So the landfall probability forecasts are now above average as well as the forecasts for number of storms and hurricanes, hence the overall forecast prediction is erring towards a more active Atlantic tropical storm season than normal in 2018.
The university, the home of late hurricane expert Dr. William Gray, released its 35th annual preseason predictions on Thursday and is leaning toward a "slightly" above-average season.
On average, there is generally 12 named storms and six of those become hurricanes.
Klotzbach, a research scientist, pointed a year ago in a season wrap-up to "the record-breaking levels of hurricane activity that occurred during September" with Harvey, Irma and Maria, "the most notable storms of 2017, leaving paths of death and destruction in their wake".More news: Dreamers' deal is dead, says Trump
The annual study, which started in 1984, produced a variety of interesting stats for the upcoming season, including the probability of major hurricanes making landfall.
With this year's hurricane season less than 60 days away, the first credible forecast is out. Seven of those could be hurricanes and three could be major (average is two major hurricanes).
Those numbers would make 2018 a slightly above-average Atlantic hurricane season, which lasts from June to the end of November.
Long Island was pretty much spared a year ago - which marked the fifth anniversary of superstorm Sandy - though areas of the South Shore and East End in September did experience high surf, coastal flooding and dune erosion from what had been Hurricane Jose, which lingered for days just to the southeast.More news: Apple is working on new touchless controls for its upcoming iPhones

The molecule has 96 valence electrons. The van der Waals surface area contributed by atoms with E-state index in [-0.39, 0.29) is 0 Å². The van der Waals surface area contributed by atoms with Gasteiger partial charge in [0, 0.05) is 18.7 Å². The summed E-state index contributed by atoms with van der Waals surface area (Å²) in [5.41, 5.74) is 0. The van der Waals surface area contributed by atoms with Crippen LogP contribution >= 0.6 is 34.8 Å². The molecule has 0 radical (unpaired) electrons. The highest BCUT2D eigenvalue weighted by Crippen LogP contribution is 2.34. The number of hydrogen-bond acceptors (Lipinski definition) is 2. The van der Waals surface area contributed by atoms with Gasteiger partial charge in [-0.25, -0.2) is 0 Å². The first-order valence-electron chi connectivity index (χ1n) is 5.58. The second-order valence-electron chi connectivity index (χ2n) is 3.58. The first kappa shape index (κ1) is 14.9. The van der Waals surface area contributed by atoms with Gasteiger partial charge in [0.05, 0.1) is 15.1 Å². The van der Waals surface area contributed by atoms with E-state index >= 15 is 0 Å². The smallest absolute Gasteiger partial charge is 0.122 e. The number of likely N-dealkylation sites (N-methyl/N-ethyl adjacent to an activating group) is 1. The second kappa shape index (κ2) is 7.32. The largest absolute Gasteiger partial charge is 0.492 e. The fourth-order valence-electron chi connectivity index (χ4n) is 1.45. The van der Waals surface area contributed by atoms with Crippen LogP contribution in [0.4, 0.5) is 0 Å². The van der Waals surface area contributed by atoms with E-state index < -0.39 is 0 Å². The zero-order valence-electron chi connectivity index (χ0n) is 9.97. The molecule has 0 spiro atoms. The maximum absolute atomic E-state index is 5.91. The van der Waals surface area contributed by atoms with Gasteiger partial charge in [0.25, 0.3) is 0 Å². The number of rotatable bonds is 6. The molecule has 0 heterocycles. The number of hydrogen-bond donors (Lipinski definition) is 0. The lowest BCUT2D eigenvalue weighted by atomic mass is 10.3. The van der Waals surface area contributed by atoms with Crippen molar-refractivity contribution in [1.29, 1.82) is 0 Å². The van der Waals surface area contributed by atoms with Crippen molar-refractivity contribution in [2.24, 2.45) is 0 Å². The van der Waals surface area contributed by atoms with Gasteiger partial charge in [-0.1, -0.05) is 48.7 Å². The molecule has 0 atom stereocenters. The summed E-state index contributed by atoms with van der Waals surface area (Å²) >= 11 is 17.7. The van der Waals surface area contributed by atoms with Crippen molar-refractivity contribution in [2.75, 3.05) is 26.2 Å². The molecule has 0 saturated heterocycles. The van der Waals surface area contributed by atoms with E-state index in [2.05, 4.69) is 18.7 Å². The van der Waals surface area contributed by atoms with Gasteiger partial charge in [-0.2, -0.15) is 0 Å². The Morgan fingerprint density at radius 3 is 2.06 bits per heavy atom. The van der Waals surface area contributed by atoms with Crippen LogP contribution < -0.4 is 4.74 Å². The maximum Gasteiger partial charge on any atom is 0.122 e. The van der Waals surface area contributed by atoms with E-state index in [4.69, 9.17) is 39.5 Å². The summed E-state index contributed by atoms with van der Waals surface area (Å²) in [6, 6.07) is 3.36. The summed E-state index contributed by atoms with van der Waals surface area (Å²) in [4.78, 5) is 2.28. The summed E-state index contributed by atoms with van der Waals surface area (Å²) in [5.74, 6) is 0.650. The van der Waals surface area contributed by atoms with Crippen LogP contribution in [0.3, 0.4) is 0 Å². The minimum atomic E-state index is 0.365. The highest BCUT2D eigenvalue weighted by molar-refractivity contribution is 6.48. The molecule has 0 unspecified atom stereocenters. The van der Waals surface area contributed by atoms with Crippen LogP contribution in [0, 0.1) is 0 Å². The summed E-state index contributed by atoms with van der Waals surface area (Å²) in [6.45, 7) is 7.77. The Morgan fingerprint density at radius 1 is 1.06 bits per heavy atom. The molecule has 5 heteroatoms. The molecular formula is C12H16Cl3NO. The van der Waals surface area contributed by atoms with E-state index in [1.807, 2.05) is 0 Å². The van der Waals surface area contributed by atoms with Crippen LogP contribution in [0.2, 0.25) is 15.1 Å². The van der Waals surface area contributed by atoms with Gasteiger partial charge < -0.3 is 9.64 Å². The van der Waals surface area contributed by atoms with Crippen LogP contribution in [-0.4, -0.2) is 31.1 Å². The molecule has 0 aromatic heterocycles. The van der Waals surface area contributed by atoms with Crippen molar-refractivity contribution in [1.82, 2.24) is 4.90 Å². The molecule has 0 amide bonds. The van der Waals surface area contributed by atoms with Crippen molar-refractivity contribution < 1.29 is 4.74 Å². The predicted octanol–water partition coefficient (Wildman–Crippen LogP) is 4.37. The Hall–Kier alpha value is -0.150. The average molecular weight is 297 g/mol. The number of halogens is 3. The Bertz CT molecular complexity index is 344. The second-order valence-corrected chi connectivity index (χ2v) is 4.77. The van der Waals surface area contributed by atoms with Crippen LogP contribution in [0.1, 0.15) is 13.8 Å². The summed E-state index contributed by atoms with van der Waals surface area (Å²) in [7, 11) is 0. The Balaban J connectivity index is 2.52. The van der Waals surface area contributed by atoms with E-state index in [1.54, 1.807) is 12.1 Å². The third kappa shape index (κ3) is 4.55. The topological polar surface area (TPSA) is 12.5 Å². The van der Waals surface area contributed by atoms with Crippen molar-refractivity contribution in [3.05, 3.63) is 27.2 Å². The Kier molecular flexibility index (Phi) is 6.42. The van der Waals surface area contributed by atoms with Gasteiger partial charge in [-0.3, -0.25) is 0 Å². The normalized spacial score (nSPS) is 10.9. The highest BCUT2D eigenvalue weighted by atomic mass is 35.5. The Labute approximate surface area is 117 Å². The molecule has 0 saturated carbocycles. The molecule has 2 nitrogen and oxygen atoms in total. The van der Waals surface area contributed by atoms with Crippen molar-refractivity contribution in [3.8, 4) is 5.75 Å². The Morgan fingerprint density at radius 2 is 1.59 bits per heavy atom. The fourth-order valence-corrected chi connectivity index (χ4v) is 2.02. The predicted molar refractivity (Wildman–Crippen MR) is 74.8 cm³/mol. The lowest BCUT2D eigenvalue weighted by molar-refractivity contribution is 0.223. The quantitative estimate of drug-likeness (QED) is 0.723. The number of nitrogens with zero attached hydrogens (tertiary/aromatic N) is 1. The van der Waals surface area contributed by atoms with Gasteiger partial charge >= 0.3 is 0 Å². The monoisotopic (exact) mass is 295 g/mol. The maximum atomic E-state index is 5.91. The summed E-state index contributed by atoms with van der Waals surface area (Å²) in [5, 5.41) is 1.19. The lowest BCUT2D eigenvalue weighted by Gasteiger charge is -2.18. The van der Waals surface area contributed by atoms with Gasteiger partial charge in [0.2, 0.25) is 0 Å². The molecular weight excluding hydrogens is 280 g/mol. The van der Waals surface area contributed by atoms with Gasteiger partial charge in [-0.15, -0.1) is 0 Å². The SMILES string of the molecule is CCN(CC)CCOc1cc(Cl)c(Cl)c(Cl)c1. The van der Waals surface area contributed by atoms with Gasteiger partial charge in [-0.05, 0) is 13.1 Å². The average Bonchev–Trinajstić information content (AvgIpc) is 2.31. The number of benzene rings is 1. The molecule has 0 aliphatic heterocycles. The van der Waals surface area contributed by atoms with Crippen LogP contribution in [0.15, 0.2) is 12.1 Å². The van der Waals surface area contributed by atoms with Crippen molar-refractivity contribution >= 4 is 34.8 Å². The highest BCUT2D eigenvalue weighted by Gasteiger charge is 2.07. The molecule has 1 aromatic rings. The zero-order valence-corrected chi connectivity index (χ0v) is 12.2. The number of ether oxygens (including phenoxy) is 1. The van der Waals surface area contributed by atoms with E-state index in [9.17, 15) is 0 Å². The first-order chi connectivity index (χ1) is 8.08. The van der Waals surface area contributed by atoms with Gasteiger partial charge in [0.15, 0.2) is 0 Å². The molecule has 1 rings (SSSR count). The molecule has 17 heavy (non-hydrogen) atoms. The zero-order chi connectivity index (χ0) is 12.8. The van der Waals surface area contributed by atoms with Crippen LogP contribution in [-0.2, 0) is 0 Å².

As for the rest of the season, the area from Houston to Florida and up through the Outer Banks of North Carolina will be more favorable for direct impacts from storms, AccuWeather said. Waters in other parts of the Atlantic remained cooler than average. The average risk is 52 percent.
"Hurricanes have definitely gotten people's attention after what happened previous year", Phil Klotzbach, a CSU research scientist, said in an interview Thursday.
On September 10, Hurricane Irma hit Florida, eventually cutting power to more than 7.7 million homes and businesses, about 73% of the states' load, and it also affected power customers in Alabama and Georgia. Speaking to reporters last December, former director of the Federal Emergency Management Agency Craig Fugate stated, "Floridians must brace for storms that will be stronger, have longer periods at top speeds and bring more rain than in the past because of the changing climate".More news: 'Clearly stupid': Florida school shooting survivors forced to carry clear backpacks
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